Chase was medically discharged from the military with tons of injuries. Reconstructions, all this stuff. He had a lot that could have absolutely taken him down, but to our delight and to our benefit, Chase shares himself with his clients, with people that listen to his podcast and with us today. So give a warming welcome to Chase – this army veteran, this incredible aware dude that I really enjoy.
Give him a round of silent gratitude as you now get to tune in and bare witness to a great individual who’s overcome a lot and is now sharing that with the world and in the world. Here’s Chase Chewning.
Dude. Thank you. And welcome to the fricking show. Obviously you come from, well, come from a lot, but the military side of you, which seemed to inform the physical side of you quite intensely, and want to hear about that on a journey and then kind of where you’re at now, and you have a incredible podcast and, you know, life in, what is it, Virginia.
Chase: [00:04:24] Yeah. Yeah. Well, way down south, actually, almost, almost right of the Virginia North Carolina border. And, uh, I think it’s really wild. I’m having this conversation here with you today, Darren, because someone like yourself has opened up my eyes in the last six months a year or so to the bigger picture. Of life, to the bigger picture of the world and not only what we’re doing in our small little worlds, but the ripple effect we have all over and there’s a big machine turning out there.
Right. And hopefully we can all become a little bit more aware of that. But my, my little world, my little machine kind of began in a way that I, I think you would appreciate, and that. Down to earth down to nature. Like, well, no pun intended
growing up, just in nature. Growing up in the mountains, I grew up in a very, very tight knit family where I really do credit now. Just incredible amount of nature and nurture coming together. I grew up with my tribe, my community, my family. I’m the oldest of three grandparents, parents, like everybody was there.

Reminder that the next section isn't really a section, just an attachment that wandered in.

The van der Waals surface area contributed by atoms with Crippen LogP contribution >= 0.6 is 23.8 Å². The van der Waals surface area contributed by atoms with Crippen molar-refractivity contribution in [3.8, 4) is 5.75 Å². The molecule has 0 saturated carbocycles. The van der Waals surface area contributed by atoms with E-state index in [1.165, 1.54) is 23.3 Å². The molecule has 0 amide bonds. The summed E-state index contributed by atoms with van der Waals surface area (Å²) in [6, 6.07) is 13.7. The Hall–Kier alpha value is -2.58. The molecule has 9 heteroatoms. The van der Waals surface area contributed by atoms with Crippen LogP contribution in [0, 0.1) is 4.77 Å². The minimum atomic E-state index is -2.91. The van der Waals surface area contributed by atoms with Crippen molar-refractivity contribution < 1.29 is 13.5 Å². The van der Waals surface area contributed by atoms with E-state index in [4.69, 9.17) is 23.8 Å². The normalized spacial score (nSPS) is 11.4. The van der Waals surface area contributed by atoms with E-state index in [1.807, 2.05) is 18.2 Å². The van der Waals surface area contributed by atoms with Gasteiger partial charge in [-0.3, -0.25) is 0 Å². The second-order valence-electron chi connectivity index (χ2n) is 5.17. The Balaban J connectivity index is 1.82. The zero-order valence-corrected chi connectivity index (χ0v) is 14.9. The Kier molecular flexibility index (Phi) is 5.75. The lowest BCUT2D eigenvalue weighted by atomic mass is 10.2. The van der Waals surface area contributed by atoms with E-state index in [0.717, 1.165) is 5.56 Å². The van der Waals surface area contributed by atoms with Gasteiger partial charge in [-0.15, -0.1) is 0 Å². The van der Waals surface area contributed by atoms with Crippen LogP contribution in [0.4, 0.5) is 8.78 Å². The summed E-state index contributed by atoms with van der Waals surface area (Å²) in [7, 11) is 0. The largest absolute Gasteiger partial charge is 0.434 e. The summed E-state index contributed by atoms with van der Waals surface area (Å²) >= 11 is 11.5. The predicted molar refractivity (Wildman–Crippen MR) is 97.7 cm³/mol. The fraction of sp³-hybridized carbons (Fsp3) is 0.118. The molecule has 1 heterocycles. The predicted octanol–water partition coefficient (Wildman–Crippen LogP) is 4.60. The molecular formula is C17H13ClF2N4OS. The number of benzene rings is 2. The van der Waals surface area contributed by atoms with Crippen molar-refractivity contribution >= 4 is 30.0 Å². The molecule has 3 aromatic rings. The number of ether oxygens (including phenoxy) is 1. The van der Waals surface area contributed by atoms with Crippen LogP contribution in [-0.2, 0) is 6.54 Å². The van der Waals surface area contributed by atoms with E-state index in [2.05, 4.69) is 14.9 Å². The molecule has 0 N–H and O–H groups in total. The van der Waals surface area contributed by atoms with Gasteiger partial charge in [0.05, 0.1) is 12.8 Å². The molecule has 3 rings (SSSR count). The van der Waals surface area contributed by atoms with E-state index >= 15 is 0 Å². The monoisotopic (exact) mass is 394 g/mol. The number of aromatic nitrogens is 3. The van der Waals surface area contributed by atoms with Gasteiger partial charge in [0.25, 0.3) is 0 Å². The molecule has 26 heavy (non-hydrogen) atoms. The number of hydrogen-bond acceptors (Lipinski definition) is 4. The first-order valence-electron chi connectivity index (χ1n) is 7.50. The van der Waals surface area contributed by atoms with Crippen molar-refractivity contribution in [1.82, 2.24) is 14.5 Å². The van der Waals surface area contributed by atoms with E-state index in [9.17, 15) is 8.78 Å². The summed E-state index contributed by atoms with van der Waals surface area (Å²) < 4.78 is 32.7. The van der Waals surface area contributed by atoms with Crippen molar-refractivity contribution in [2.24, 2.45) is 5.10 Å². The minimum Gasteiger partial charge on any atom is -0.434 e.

And then we just lived in connection with nature, playing in creeks, running up mountains, building forts gardens that were, you know, acres in size and really living off of the land in a lot of ways, eating many, many of the foods that we were growing ourselves. And as a kid growing up, I didn’t fully wrap my head around what that.
I, I didn’t realize what I had going for me. I just knew that I grew up in a loving environment. We were not well off by any means, but I didn’t realize any differently. And that was one thing that really shine through in like in your work and the people in places that, that you highlight is that success comes in many forms, but at its core, if we are connected to nature, we are connected to our community.
Then what else more is there in a way we can just thrive and be successful. He loved and give love that. That’s what I did. That’s what I experienced growing up. And that was my life. Before the military and, um, my decision to leave the nest, so to speak and to leave this small, small little town of the Southwest of Virginia called Roanoke, Virginia to go experience the big world.
And the big machine was in a way more just legacy. And, you know, I know after having you on, on my show and connecting with the unfortunate loss of your father as well, that was just so meaningful for me. Um, I didn’t know. Just a few months after I would leave to join the army. My dad was going to be diagnosed terminal.
He was going to be gone about a year, year and a half later. And so at the time I felt safe and secure following in his footsteps because of the model he had set for me and the way that he had raised me and my family and just the impact he left on my world and my immediate world. That was the big reason why I decided to.
Step out into the big world and see what the military had to offer for the next six years.